Farming can feel like a crapshoot with so many factors that producers can’t control. There’s a company in Nebraska trying to take a little bit of the guesswork out of farming. Phytech connects farmers directly to every plant in their fields. The goal is to provide more certainty in decision making, reduce risk and boost harvest results.
“Phytech is a company that was born in Israel,” said Sam Moffat, Midwest Operations Manager for Phytech. “Our current CEO (Sarig Duek) took over nine years ago when we were only in Israel. At that time, we were placing sensors on plants that sent farmers information a few times a day on plant conditions. He started experimenting with different algorithms to help farmers understand what they were seeing on data readouts.
“He also started experimenting with the sensors on different types of crops,” he added. “Eventually, Phytech came to the U.S., expanding first into California, where we have a big presence in the Central Valley. We’re also focused on expanding into the Midwest quite a bit.”
The sensors they use in California are called Dendrometers and they’re attached to tree trunks. They’re very sensitive and able to measure objects that are less than the size of a human hair. “They’re able to detect water shrinkage or swelling in the trunks of a walnut or pistachio tree,” he said. “If they can do that in plants as large as trees, they’re even more accurate in smaller plants like corn stalks.”
Three years ago, Phytech implemented wireless systems into their sensors as they expanded into the Midwest. The tree sensors in California used to be hooked up to 30-meter wires that carried information. The sensors on corn and soybean plants each have their own radio units that communicate inside the field with a data logger, which is mounted on the closest center points.
“The sensors take measurements of the plant stalks every hour,” Moffat said. “Based on the shrinking and swelling in that stalk, we can tell each grower just how stressed his plants are in that part of the field. Some people have called this a ‘Fitbit’ for corn. It’s literally the pulse of your plant in the palm of your hand.”
The sensors mainly detect water stress, but he says they’ve also detected bug stress as well. The sensors have an advantage over soil probes that many farmers use these days. “The sensors can give you a complete picture of how your crop feels,” Moffatt said, “whereas the soil probe is only monitoring the medium that the crop is growing in.”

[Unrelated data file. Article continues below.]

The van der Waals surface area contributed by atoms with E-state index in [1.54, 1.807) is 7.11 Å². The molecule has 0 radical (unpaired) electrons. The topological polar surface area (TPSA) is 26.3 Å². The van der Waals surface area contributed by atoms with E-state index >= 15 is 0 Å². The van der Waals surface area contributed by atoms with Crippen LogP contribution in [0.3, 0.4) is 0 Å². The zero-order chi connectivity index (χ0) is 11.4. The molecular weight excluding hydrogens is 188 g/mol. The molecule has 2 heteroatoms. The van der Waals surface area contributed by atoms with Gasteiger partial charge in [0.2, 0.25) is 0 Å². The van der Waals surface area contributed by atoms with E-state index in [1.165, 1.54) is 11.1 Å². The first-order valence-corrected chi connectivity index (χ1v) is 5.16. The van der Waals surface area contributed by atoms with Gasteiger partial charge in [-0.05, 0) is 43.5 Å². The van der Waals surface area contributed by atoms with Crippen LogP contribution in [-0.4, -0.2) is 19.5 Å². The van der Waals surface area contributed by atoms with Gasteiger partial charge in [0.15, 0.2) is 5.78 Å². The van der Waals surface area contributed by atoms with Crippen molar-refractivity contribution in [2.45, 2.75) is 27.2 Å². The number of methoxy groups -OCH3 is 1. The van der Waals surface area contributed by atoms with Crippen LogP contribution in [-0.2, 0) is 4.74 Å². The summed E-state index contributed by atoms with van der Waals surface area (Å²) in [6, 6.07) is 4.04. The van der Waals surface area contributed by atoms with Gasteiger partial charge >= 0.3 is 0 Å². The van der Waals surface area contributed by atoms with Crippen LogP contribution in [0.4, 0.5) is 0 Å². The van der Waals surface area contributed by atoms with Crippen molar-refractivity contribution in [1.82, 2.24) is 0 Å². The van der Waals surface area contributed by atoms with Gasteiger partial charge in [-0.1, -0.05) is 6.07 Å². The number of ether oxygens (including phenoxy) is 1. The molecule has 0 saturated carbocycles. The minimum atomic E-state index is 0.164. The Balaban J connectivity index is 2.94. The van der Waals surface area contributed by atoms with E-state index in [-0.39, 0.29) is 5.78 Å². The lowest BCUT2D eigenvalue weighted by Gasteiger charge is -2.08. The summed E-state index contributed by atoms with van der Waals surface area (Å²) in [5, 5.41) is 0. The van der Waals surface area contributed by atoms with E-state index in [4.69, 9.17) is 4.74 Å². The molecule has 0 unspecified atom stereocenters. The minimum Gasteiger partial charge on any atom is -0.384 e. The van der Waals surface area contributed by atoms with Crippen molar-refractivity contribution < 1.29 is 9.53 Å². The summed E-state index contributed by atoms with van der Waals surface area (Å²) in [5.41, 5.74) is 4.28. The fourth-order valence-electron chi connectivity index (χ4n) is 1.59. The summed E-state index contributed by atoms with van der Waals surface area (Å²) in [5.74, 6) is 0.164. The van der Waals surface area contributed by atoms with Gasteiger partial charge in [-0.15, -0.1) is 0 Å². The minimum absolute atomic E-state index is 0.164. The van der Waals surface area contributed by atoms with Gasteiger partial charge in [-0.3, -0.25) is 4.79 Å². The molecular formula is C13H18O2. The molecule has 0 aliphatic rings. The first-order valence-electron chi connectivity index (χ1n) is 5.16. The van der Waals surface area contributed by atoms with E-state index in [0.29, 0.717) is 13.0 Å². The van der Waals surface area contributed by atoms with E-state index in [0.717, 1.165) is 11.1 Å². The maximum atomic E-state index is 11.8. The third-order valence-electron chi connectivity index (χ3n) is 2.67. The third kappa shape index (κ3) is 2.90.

“The plant will tell you the full story,” he added. “It knows how wet the dirt is and how much additional moisture it can take up. That’s why we’re on the stalk of the plant. All the water and nutrients that plant needs will flow through that stalk.”
The sensors can go onto soybeans when they’re a quarter-inch thick. Phytech usually waits until the corn is between 12-18 inches tall to attach the sensors. Any maintenance on the sensors is done at no cost to the grower. Phytech installs, maintains and then removes the sensors before harvest.
“The sensors can go in multiple parts of each field, based on what package a farmer buys from us,” he said. “We usually like to have them put one sensor in a good spot in a field, and then we recommend putting a sensor in a spot they usually have trouble with. We do have an agronomist that’ll sit down with them to help choose optimum sensor spots. However, at the end of the day, the customer gets to choose where they place the sensors.”
The sensors and the data logger on a pivot have to stay within a certain range to be effective. “Our base package has a total of nine different sensors out there,” Moffat said. “The data logger will be in the center. You get two locations in opposite quadrants. Each of those locations has three plant sensors and we also give you a soil moisture probe.
“After the logger takes in 24 hours of data from the sensors, the logger will send a signal to the farmer’s phone or computer at six in the morning,” he said. “Farmers will get a current picture of their field, as well as four days in advance with Phytech’s projection tool. Phytech takes into account how your crop feels now, how it has behaved over the last couple weeks, what growth stage it is in, future climate projections in your area (NOAA) and upcoming rain events. From all of this data we can predict how stressed (what color) the crop will be in the coming days.
They don’t share data with anyone else. The one exception to that rule is the Natural Resources Conservation Service. If growers have cost-share contracts with the NRCS, then Phytech is required to send in data from each field at the end of each season.
“You can look at colors out in the fields and make daily decisions,” he added. “Or, you can do a serious deep-dive on irrigation. At the end of the season, you can look back and see where you did well and what you can do better with next year’s irrigation.
Chad Smith can be reached at firstname.lastname@example.org.